Written by Ektaa Malik | Updated: May 17, 2018 12:32:53 am Still from the film Angrezi Mein Kehte Hain Top News

I had gone to a gathering of my friends, and the conversation turned to the gimmicks that everyone had to take part in to win their love over; how they had to sneak away or be sly. I didnt have any such story to brag about, as I had an arranged marriage. But then I realised, yeh saari kahaaniyan, shaadi ke baad khatam ho jaati hai,” says Harish Vyas, who is making his Hindi feature film debut as a director with Angrezi Mein Kehte Hain, which will release on Friday.

Starring Sanjay Mishra, Ekavali Khanna and Pankaj Tripathi, the film is about romance in all its manifestations. There are three tangents in the story. One thread is that of Sanjay Mishra, who plays a 52-year-old married man, Yashwant Batra, whose character can be summed through the dialogue: “Main office jaata hun, aur yeh ghar sambhalti hain. Yeh hoti hai shaadi”. “Then there is a young couple who believes that love can be achieved at all costs, including rebelling. They are very vocal about their feelings. In Pankajs (Tripathi) case, his love has reached that stage ki bas ab fanaa ho jayen uske liye. Aur hamare Mishra ji, inhone kabhi socha hi nahin ki yeh apni patni ko apne pyaar ka izhaar karen,” says Delhi-born Vyas, who has also written the film.

The filmmaker, who grew up in Pitampura in Delhi, drew from his childhood observations for some of the scenes. For instance, a scene where Sanjay Mishra is riding a scooter, and Ekavali Khanna is riding pillion. “I had seen this, where the husband chided his wife for sitting too close to him on the scooter — sambhal ke baitho, padosi waghera dekhten hain. This really struck me. Why do we stick to this image of purity and shy away from any expression of affection? Even in love marriages, leave alone arranged, affection dies after marriage. It becomes a chore, wedged between children, school, EMI and other things. We dont even create that opportunity to express any affection,” adds Vyas, 45.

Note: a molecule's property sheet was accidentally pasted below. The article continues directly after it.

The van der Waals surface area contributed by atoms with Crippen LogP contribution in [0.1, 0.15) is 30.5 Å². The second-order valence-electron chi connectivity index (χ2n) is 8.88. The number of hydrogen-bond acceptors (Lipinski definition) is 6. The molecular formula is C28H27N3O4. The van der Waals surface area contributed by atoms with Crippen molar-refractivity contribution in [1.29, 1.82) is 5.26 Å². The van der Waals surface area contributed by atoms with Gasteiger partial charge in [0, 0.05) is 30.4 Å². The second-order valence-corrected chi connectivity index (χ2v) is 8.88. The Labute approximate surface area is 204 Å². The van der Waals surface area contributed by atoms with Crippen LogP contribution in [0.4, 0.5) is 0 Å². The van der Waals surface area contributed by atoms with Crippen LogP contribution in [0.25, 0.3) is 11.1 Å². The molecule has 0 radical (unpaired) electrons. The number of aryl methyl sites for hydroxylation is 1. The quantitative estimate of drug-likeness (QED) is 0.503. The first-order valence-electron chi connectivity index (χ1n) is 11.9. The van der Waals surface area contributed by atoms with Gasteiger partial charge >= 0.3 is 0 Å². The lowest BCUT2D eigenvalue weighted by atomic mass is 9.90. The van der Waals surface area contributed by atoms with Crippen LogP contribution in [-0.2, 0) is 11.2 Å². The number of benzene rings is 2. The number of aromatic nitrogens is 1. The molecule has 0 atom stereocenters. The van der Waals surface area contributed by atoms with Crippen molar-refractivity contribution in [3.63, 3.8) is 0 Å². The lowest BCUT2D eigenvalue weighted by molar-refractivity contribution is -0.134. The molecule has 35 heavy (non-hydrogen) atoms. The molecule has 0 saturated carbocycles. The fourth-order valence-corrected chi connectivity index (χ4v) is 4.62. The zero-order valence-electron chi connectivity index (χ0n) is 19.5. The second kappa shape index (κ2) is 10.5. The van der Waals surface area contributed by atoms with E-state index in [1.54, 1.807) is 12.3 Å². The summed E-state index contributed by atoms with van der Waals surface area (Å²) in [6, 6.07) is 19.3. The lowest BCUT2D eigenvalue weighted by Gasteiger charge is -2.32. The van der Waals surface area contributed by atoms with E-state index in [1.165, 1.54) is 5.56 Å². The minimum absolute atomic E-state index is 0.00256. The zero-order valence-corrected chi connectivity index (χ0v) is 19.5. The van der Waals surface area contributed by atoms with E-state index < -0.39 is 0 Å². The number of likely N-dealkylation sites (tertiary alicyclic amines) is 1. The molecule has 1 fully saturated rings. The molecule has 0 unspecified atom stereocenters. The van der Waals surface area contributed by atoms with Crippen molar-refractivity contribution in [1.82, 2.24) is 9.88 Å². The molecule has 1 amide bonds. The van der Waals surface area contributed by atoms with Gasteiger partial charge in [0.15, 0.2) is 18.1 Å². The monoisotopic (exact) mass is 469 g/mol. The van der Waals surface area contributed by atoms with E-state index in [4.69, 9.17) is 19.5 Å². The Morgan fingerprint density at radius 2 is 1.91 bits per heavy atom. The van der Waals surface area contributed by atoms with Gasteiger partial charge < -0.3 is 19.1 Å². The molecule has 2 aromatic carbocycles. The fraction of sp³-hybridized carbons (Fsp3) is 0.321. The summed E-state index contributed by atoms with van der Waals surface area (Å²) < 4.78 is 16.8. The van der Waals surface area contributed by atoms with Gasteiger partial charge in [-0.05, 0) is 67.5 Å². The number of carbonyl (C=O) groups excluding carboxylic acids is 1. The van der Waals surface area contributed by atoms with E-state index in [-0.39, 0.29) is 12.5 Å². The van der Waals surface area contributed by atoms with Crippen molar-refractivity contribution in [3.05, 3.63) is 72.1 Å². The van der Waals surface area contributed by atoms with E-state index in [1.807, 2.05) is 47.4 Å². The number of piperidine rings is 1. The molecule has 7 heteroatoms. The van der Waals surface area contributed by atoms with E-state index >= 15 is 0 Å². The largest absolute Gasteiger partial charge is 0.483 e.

His characters are not stereotypical. While the hero is in his fifties and drives a scooter, the heroine has a married daughter. “Why does our hero need abs all the time? Or should be college-going? Sanjay Mishras character is someone whom you know, he could be a distant cousin or a neighbour. He doesnt seem like a hero in the beginning but during the course of the film he becomes heroic. With this desire for having only good-looking heroes, we end up compromising on our stories. Hero apne kaam se hone chahiye, sirf shakal se nahin. We need to challenge the dominant notions about heroes and heroines,” says Vyas.

Earlier titled Nayi Dilli Ki Purani Sadke, the film now owes it title to the eponymous super hit song from the Amitabh Bachchan starrer Khud-Daar (1982). Set in Banaras, the city is also a character in the film. “We had an able guide in the form of Sanjay Mishra, who has spent a lot of time in Banaras. He would always have a portable radio attached to him, with a playlist that included the likes of Bade Ghulam Ali Khan and Pink Floyd. Actors like Sanjay Mishra and Pankaj Tripathi are in a different league,” says Vyas, who has earlier directed a Punjabi film, Proper Patola.

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The project has been co-produced by the National Film Development Corporation (NFDC), that has films like Salaam Bombay, Salim Langde Pe Mat Ro, Ghaire Bhaire and Raghu Romeo to its credit. “Its good to have state backing for films like these, especially since this is not an art house film or a commercial venture. An NFDC stamp gives you credibility. It will be great if we had bigger production houses — the ilk of Karan Johar — who perhaps make one film with Rs 60 crores or more, to make two with a budget of Rs 10 crores each. We need public-private partnerships to encourage quality cinema,” says Vyas.

Trained in fine arts, Vyas turned to filmmaking rather late, at the age of 28. “Coming from a middle class family, I used to think that films were made by people who are from a different world. I used to ponder if Amitabh Bachchan ate bhindi at home,” adds Vyas, who reached Mumbai in 2005, after making short films, documentaries and films for PSBT. “ I think I had done everything before I headed to Mumbai. I have even produced bhajans that are sung by the kaawariyas during their pilgrimage. That really helped me with my speed. I could cut an entire album in one day. After 12 years of struggle, I now finally have a film,” says Vyas. He adds that Bollywood is going through interesting times, when a film doesnt need an item number or glitz to become popular. “I am hopeful of the times to come,” he says.

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